That was hard, people. I’ve given one other family notice (and only one!), but never before have I felt that I’d failed with a child. I felt that I failed with Lily. I still do feel that way.

With Poppy, at least there was a clear precursor, but the symptoms were unsettlingly similar.

It must be the intervention of some kindly-disposed fates, then, that about a month ago I was asked if I would review Growing Up Brave: Expert Strategies for Helping Your Child Overcome Fear, Stress, and Anxiety.

Just in time for my sweet little sunshine Poppy to turn all quivering and anxious. But this time, instead of spinning my wheels helplessly, I had IDEAS!

Growing Up Brave is not aimed at parents of toddlers. Its focus is school-age children and adolescents with genuine anxiety disorders. Poppy is two, her source of anxiety entirely age-appropriate, and the level of anxiety, while greater than the norm, is not to the point of a disorder. (Says me, the woman with an English degree and a B.Ed.)

However, I learned a lot of useful things from this book, have put them to practice and … spoiler alert! … it’s working!

The author, Dr. Donna Pincus, is director of an Anxiety Treatment Program at Boston University. The book is an absolute pleasure to read, clear, factual and informative. Ideas and concepts are given practical illustration through non-identifying case examples.

I learned that some of my approaches were absolutely correct. You’ve heard me preach before that generally, knowing “why” a toddler does something isn’t necessary. Dr. Pincus says that, too! “Instead of worrying about what causes a child’s anxiety, we parents can better focus on what we can, normally, expect.” Ha! I feel so affirmed.

When Lily stated evidencing this behaviour, I first investigated her sleep patterns. Growing Up Brave devotes an entire chapter to “Managing Bedtime”.

The less satisfactory his sleep, the more anxious he becomes. The persistent inability to sleep well makes it harder for him to regulate his emotions and cope with stress during the day… [N]ew research confirms [that] helping a kid get a better night’s sleep, which doesn’t take long, can have an amazing effect in immediately reducing the severity of his anxiety.

My instincts here were sound.

Dr. Pincus explains — which I understood — that anxiety itself isn’t the problem. Anxiety, in fact, is adaptive, keeping us from making all sorts of rash and dangerous decisions. The person who feels no fear at all, ever, is not going to live very long. Anxiety keeps you from walking in front of a bus, from leaping into a fire, from having unprotected sex. Being brave does not mean you never feel fear. It means you see “difficult tasks as challenges to be mastered rather as threats to be avoided.” (p. 13, quoting Albert Bandura)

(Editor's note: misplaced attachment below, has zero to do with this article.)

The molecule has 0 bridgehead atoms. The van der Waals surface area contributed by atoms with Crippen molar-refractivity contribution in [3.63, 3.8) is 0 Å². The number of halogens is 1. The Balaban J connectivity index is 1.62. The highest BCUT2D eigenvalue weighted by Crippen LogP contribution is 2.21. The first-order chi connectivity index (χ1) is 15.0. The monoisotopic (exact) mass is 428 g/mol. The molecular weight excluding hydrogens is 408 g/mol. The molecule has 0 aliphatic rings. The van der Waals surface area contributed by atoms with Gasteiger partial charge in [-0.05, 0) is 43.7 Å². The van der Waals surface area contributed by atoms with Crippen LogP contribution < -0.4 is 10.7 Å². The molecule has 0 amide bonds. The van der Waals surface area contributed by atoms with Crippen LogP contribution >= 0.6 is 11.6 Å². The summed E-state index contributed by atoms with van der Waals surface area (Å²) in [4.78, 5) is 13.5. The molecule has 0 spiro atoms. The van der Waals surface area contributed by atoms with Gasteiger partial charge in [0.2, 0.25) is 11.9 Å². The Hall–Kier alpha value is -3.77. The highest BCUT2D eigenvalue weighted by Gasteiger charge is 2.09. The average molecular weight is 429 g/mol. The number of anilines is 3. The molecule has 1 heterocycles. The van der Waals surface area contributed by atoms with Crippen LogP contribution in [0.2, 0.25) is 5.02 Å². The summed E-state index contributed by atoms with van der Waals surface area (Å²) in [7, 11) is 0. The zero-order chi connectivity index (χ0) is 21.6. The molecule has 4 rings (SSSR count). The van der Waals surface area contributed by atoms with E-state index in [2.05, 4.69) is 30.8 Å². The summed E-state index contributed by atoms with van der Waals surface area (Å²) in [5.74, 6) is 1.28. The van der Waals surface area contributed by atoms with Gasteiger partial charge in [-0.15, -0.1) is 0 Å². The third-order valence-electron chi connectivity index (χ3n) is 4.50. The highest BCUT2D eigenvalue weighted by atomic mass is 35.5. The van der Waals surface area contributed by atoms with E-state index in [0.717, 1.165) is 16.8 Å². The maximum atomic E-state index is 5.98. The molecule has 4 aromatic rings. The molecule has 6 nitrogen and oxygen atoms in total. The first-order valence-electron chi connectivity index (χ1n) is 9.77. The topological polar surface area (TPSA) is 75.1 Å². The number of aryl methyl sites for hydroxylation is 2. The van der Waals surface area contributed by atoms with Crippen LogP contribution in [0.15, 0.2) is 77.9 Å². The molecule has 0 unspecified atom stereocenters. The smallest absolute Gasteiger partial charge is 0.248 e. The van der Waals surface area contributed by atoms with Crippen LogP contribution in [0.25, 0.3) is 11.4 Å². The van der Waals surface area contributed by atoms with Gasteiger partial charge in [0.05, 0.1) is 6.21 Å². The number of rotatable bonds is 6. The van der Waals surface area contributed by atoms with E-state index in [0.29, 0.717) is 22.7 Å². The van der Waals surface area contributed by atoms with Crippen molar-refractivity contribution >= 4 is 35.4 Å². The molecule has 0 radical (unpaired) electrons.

Ah. Avoidance. I had a thing or two to learn about avoidance. Obviously, avoidance is not helpful. If your primary strategy for dealing with something that makes you nervous is to avoid it entirely, you’ll never learn how to cope with it. You’ll never learn that you can cope with it. Avoidance not only robs you of the opportunity to deal with your problem, but it reinforces the belief that you’re incapable of dealing with it. I didn’t need to be told any of that. I just wasn’t recognizing avoidance behaviours in Poppy and Lily, even when they were biting me right in the behind.

The nap request? Avoidance. My confusion arose because I had been seeing this behaviour as useful and effective … yet it wasn’t helping at all. In fact, it seemed only to make things worse. Once I realized what I was looking at — thank you, Dr. Pincus! — I was better equipped to develop a more effective response.

My confusion arose because this kind of retreat is not that unusual, and it’s not always, or even usually, avoidance. A child comes in fretful, but after 15 or 20 minutes alone in a quiet room is ready to join the fray. I’ve seen it regularly enough to have given it a label: I call it a “transitional strategy”. Introverted me totally gets that, and respects it. Used in that manner, retreat is indeed a reasonable transitional strategy. But the child who cries to be alone, cries with fear and trembling, and NEVER WANTS TO COME BACK EVER, EVER,EVER!?!? That’s not “transitional”, it’s just “avoidance”. Ooooohhhh…

The opposite of avoidance, I learned, is exposure. Rather than flee what’s provoking the anxiety, you approach it. But not all at once. I’m not required to fling poor Poppy bodily off the dock and into the depths of her fear. Rather, we’ll approach it incrementally, with what Dr. Pincus terms a “Bravery Ladder”. First Poppy will dip in one big toe, and get lots of praise for the courage that requires, and then one foot. She’ll be swimming those seas eventually, but we’ll let her do it a baby step at a time.